Gerry Patrick Hemming states that the CIA had access to “call forwarding” during the 50s and 60s - well before the general public knew of it.  According to Hemming, “Call Forwarding,” at this time, was a secret service available to various intelligence agencies.  It is possible, therefore, that Oswald’s Raleigh call was forwarded once it was routed through Raleigh, N.C.  Hemming suggests that the call was possibly routed to either the Elizabeth City or Nags Head area of North Carolina.

    The Warren Commission Report merely states that:   “Between 4 and 4:30 p.m., Oswald made two telephone calls to Mrs. Ruth Paine at her home in Irving; at about 5:30 p.m. he was visited by the president of the Dallas Bar Association with whom he spoke for about 5 minutes. From 6 to 7:15 p.m. Oswald was interrogated once again in Captain Fritz’ office and then returned to his cell. At 8 p.m. he called the Paine residence again and asked to speak to his wife, but Mrs. Paine told him that his wife was no longer there.”    The telephone call to Raleigh, NC is not mentioned by the Warren Commission.  WC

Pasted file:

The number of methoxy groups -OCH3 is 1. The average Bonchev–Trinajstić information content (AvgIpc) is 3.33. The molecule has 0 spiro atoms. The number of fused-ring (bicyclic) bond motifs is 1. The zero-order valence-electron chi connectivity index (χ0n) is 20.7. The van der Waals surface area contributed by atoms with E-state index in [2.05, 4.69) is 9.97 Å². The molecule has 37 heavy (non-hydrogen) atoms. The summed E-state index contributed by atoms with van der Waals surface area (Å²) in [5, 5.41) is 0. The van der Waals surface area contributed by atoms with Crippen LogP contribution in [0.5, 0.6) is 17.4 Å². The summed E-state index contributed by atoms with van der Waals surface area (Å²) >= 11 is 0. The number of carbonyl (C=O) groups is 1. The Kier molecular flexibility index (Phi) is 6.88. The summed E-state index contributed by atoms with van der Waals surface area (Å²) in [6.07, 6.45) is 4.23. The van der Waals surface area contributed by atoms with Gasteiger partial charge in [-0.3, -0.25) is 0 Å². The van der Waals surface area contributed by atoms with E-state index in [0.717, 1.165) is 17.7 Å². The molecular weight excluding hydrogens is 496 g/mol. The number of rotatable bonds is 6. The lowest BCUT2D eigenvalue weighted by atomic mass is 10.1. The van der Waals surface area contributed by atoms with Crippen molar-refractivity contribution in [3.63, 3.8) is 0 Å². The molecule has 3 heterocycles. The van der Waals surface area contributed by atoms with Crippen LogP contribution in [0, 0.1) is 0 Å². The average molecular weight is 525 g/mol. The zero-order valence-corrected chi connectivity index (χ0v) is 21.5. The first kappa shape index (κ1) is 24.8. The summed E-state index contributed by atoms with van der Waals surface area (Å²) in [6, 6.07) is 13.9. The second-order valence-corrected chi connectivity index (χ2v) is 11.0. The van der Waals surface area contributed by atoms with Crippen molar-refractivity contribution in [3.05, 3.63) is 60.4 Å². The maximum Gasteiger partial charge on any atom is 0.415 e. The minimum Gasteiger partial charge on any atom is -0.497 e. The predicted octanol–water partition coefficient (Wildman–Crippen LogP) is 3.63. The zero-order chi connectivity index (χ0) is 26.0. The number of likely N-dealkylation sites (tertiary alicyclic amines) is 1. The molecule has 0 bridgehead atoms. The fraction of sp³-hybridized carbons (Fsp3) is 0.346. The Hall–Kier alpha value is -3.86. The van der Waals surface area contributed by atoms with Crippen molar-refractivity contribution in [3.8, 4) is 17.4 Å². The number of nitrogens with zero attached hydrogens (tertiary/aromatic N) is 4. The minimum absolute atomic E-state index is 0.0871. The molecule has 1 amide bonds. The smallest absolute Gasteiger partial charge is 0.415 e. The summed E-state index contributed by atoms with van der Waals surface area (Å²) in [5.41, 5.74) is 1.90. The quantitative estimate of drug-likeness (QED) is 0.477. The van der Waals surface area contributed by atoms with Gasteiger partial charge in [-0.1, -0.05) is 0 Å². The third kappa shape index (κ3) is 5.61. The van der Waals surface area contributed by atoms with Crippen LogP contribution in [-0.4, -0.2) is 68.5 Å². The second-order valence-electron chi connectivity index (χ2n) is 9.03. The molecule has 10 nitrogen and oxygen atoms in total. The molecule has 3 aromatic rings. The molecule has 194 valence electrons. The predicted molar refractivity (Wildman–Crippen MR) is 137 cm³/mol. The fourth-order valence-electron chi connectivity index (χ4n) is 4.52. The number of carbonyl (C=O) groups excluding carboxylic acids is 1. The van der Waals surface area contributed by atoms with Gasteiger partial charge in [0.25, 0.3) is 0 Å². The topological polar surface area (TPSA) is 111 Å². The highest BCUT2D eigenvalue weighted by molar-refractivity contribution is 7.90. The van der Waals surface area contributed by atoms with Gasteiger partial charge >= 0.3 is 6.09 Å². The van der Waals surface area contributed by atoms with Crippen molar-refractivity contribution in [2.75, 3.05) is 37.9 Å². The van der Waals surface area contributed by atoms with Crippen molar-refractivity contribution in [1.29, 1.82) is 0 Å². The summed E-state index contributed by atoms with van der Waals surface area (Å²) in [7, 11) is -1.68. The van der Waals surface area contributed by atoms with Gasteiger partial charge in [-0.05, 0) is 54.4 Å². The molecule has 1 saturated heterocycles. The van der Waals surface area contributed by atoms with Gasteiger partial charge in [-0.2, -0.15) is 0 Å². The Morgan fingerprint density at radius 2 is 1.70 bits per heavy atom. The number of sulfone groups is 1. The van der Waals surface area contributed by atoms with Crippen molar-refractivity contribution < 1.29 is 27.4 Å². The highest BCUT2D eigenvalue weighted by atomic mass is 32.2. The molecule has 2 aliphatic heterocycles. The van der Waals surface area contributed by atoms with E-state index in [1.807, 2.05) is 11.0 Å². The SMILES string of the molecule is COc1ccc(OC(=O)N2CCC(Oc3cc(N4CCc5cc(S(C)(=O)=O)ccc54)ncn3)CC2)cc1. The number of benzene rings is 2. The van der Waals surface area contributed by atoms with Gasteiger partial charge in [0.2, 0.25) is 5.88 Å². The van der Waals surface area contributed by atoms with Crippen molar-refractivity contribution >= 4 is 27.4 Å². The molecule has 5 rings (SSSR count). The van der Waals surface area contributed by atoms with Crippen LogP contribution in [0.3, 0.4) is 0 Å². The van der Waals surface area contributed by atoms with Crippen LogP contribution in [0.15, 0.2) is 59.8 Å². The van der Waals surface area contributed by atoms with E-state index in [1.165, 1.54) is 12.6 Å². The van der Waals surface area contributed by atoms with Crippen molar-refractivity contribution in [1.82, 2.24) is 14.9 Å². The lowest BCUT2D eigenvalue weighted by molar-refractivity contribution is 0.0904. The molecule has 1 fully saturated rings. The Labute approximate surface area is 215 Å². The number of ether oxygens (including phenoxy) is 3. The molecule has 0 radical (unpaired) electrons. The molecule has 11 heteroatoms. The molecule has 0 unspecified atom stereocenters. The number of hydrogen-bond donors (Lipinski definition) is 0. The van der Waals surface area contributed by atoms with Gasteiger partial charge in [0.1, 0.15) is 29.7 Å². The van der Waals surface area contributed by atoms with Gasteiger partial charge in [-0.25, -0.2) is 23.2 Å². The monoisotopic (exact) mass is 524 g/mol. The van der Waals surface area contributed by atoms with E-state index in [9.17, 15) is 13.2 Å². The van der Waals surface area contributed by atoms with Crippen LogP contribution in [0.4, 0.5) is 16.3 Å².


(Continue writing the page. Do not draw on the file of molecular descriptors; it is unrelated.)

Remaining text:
SO - it IS possible that the call was routed to Nags Head ... but we do have a CIA base in Elizabeth City.